Audio testing is, arguably, one of the most difficult areas for evaluation. There is no question that the test equipment available today is vastly better than that of 40 years ago. Back then, the leading lights of Brüel & Kjær, HP and Rohde & Schwartz, were on the edge of moving from analogue test equipment to the new digital era. Swept tones and pen chart recorders were the norm, even with physical cabling between analyzer and paper recorder to try to keep everything in sync.
With the move to digital acquisition, and the push in the 1980s from analogue to digital delivery to the consumer, there was a wave of rapid evolution. MLSSA time analysis became possible, with the arrival of waterfall plots for loudspeaker energy dissipation. The equipment just got better, more sensitive, and gave deeper insight. The digital domain for audio allowed for an entirely new era of measurement, including jitter, noise distortion, and digital to analogue convertor linearity – all things that would have seemed almost alien to the earlier analogue testing era.
Today, companies like Audio Precision lead the way with audio testing equipment. Our new APx517 analyzer has everything you need for audio and acoustical testing, including Bluetooth. Connect it to the GRAS Head and Torso simulator, and you can fully evaluate the performance of a headphone or headset in a matter of a few seconds, generating data that can take hours to evaluate and learn. Never before in my 40 years of audio/acoustical testing has things been so good and so fast.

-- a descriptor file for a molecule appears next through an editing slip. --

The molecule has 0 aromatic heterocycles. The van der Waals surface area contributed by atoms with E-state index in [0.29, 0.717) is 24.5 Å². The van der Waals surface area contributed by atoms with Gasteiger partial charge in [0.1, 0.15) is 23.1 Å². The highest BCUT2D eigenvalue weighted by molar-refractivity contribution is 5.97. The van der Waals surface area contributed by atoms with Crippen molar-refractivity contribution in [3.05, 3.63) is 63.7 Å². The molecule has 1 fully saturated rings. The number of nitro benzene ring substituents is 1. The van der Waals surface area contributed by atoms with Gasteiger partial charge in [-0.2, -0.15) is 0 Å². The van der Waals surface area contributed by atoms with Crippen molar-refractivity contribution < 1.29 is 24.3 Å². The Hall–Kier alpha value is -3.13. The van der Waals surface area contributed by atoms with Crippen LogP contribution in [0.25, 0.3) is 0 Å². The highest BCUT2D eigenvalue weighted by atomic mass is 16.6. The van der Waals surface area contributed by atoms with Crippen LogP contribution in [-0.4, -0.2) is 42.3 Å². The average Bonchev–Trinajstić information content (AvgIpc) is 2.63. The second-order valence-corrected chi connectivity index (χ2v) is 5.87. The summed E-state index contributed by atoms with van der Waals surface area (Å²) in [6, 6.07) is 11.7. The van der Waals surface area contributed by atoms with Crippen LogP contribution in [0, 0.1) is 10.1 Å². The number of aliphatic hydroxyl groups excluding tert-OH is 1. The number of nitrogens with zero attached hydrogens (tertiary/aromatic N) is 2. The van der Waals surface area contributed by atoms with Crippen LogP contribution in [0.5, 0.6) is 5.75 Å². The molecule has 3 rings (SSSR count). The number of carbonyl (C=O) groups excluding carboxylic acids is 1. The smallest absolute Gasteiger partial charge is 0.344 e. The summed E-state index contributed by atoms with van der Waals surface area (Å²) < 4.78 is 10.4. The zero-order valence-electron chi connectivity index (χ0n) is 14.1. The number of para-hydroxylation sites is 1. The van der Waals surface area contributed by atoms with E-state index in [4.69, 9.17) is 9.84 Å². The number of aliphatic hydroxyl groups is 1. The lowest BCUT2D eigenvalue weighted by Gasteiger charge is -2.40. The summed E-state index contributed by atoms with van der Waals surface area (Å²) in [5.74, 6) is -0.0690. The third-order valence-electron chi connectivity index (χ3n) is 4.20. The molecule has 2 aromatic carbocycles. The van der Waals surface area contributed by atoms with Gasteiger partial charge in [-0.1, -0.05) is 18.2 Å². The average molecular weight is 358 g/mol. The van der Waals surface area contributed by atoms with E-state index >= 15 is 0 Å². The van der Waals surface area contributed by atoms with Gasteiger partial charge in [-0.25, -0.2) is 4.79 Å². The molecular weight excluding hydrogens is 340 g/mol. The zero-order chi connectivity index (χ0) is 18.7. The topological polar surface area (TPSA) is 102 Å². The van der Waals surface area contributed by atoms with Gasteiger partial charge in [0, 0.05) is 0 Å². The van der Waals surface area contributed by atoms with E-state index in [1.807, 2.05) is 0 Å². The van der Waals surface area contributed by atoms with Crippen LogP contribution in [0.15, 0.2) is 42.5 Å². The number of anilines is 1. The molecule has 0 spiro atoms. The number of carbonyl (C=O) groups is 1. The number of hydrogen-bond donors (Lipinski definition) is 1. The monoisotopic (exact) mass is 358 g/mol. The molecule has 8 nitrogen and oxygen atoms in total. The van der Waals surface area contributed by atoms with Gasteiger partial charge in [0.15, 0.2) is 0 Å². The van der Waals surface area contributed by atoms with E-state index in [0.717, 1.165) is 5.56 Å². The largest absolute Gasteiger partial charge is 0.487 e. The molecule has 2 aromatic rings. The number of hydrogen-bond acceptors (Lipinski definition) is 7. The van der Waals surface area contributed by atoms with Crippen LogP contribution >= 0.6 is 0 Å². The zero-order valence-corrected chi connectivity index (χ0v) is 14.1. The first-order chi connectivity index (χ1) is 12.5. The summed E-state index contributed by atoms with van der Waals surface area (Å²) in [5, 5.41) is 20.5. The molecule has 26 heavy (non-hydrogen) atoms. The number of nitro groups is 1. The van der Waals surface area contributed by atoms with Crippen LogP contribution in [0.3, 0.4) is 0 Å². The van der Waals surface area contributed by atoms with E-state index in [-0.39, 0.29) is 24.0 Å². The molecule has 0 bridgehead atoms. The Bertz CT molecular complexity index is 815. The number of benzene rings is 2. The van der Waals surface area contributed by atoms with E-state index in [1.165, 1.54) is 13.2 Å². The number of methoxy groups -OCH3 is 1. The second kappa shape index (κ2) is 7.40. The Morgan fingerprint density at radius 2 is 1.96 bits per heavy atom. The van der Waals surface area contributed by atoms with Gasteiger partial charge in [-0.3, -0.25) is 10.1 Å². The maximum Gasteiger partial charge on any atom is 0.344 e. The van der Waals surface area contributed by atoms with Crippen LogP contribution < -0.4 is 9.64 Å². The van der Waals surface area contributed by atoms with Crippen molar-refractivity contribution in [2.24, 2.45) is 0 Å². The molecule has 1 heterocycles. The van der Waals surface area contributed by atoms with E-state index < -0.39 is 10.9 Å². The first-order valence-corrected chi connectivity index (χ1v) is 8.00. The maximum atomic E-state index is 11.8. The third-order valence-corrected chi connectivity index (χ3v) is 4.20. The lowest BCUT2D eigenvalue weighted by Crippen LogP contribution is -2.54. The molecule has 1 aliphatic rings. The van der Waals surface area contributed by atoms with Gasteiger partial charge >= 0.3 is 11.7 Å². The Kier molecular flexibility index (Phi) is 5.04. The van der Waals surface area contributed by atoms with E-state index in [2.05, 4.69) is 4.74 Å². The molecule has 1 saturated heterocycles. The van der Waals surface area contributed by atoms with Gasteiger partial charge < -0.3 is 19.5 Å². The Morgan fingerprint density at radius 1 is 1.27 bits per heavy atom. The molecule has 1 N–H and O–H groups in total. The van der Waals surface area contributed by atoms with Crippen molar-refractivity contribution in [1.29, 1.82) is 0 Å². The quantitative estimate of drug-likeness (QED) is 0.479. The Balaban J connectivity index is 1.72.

Yet, even the best equipment out there is almost comically poor compared to the evaluation of how people actually hear sound and relate to music. When I started 40 years ago, I had hoped that by now I could have a piece of test equipment which showed me the layout of the orchestra in the sound space. That told me that there were four desks of first violins, and that one of the players was a little more out of tune than the others. Or to help me understand how a band had a real groove, with an almost hypnotic rhythm and drive.
The reality is that the human ear is a massively non-linear transducer coupled to a supercomputer. And we have almost no idea how it all works, let alone be able to model test equipment to evaluate this. We are the result of millions of years of evolution, where we have become trained to ignore ongoing noise sources, such as the sound of wind in the trees, and to focus on specific transient events.
By comparison, taking a steady tone at 1 KHz, and measuring its Total Harmonic Distortion is useful, but hardly answering the question of, “Why do I think Buddy Rich was a great drummer?” Modern test equipment goes further, of course. We can have multi tone generation and analysis. Chirp impulses. Fast sweeps. Pink and white noise. We can look at the performance of a speaker and measure it across multiple test positions and analyze the results.
A transducer like a Bluetooth loudspeaker has multiple problems, from small case volume size, limited frequency response, poor acoustic beaming, distortion and physical buzzes and rattles. And that’s before you start looking at the aggressive DSP put in place to attempt to liven up the sound and stop it shaking itself to pieces.
That’s why subjective evaluation is always critical in the assessment of a product. I can spend hours with our equipment, and still not have a comprehensive view of how a product actually sounds. I will have insights into specific issues, but nothing more. For this, you need an expert panel of assessors who can evaluate the whole product, playing music and speech, and all the other sorts of materials that real users play on these devices, day after day. Getting ISO 17025 for such a subjective evaluation process is not easy, but we did it. I just wish that I had a magic box that could tell me what was going on. Maybe in another 40 years, my dream will be realized.
Jon Honeyball is CEO of Woodleyside Lab, a company that specializes in consumer electronics evaluation and R&D work.